Signals is a keeper collection of stories from a modern master, twelve new tales combined with eight from his previous books that mostly hew to Gautreaux’s signature material of seemingly plain folk in Louisiana, where the human and natural world come to abundant and colorful display. An early Grisham visiting writer (1996-97), Gautreaux’s splendid two novels, The Missing and The Clearing, along with his excellent stories, clearly mark him as one of our greatest living writers in the South.— From Richard's 2017 Picks
A widely celebrated novelist gives us a generous collection of exhilarating short stories, proving that he is a master of this genre as well. Once again, "he reminds us," wrote The Miami Herald, "that great writing is a timeless art."
After the stunning historical novels The Clearing and The Missing, Tim Gautreaux now ranges freely through contemporary life with twelve new stories and eight from previous collections. Most are set in his beloved Louisiana, many hard by or on the Mississippi River, others in North Carolina and even in midwinter Minnesota. But generally it's heat, humidity, and bugs that beset his people as they wrestle with affairs of the heart, matters of faith, and the pros and cons of tight-knit communities--a remarkable cast of characters, primarily of the working class, proud and knowledgeable about the natural or mechanical world, their lives marked by a prized stereo or a magical sewing machine retrieved from a locked safe, boats and card games and casinos, grandparents and grandchildren and those in between, their experiences leading them to the ridiculous or the scarifying or the sublime; most of them striving for what's right and good, others tearing off in the opposite direction.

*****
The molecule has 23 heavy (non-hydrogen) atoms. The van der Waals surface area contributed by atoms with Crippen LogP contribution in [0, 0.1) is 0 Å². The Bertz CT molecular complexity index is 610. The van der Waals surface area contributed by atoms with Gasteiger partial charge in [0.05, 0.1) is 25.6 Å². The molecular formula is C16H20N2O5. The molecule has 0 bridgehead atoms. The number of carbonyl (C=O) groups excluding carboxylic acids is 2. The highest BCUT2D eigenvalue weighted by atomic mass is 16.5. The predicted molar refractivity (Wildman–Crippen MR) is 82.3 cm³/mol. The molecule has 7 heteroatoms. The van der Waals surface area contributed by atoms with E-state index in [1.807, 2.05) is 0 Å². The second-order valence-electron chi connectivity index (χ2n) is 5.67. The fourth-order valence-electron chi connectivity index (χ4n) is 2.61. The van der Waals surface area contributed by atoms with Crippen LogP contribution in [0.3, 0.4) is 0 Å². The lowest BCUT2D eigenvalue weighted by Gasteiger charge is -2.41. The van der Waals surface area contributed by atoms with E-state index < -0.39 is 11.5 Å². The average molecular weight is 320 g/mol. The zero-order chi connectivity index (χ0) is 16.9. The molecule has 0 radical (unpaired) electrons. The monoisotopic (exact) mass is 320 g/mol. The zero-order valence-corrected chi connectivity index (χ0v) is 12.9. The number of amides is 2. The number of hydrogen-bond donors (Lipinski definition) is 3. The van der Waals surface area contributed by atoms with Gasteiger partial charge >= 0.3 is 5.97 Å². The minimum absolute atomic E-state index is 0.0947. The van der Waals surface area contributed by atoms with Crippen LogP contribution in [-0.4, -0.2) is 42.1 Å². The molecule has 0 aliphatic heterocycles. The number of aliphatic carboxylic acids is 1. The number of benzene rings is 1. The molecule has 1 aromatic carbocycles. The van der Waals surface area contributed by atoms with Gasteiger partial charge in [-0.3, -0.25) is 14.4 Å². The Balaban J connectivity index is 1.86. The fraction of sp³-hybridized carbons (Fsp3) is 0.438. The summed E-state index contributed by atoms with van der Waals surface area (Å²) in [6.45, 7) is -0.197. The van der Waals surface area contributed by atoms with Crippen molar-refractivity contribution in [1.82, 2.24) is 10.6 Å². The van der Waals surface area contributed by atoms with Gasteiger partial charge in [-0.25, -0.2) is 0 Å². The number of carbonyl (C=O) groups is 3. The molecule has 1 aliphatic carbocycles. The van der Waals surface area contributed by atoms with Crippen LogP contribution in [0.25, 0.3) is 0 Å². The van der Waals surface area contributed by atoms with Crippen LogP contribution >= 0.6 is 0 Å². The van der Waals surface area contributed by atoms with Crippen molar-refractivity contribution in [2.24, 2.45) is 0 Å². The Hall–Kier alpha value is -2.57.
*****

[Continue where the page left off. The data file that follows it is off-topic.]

About the Author
TIM GAUTREAUX is the author of three novels and two earlier short story collections. His work has appeared in The New Yorker, The Best American Short Stories, The Atlantic, Harper's, and GQ. After teaching for thirty years at Southeastern Louisiana University, he now lives, with his wife, in Chattanooga, Tennessee.
“Tim Gautreaux’s Signals is prime reading pleasure, rich and gritty stories of people clawing their way through thickets of thorny problems from rotten children to the ruined landscape, all leavened by wit and the dry humor of a hot and damp climate. Junkyards, intense bourrée games, an object of power in an antique safe, loneliness, white-trash style, Christmas vodka, yeah. What you think about that?” —Annie Proulx
“With searing truthfulness, great humor, and abiding love, Tim Gautreaux reveals how an astonishing variety of hard-bitten, good-hearted working people both shape and are shaped by his beloved and endlessly intriguing Louisiana back country. Signals is the most entertaining and original story collection to come out of the American South in many years.” —Howard Frank Mosher
“Tim Gautreaux has long been one of my favorite writers, a literary artist with his own landscape and a distinctive insight into the human heart that’s both nuanced and wise. He also happens to be—a rare thing, really—as masterful in short forms as in long. Signals, full of stories both old and new and all equally brilliant, makes his mastery abundantly clear.” —Robert Olen Butler
“Tim Gautreaux is a masterful American writer and his new collection a wonder: deeply insightful, comic in the Greek sense of comedy lying close to tragedy, with language that's supple and delightful. A singular accomplishment." —Jeffrey Lent
“Tim Gautreaux never settles for glibness and easy irony; instead, he has the talent and empathy to find the extraordinary in seemingly ordinary lives, rendered in prose that has the precision and memorability of poetry. Signals further confirms that Gautreaux is one of America’s greatest short story writers.” —Ron Rash
“Tim Gautreaux’s stories are richly intricate, brilliantly crafted worlds where humanity is tapped and wisdom springs from the least likely places. Though each is successful and memorable in its own right, his new collection, Signals, sets up a powerful thematic call and response that leaves the reader looking into life with fresh vision and humbled compassion.” —Jill McCorkle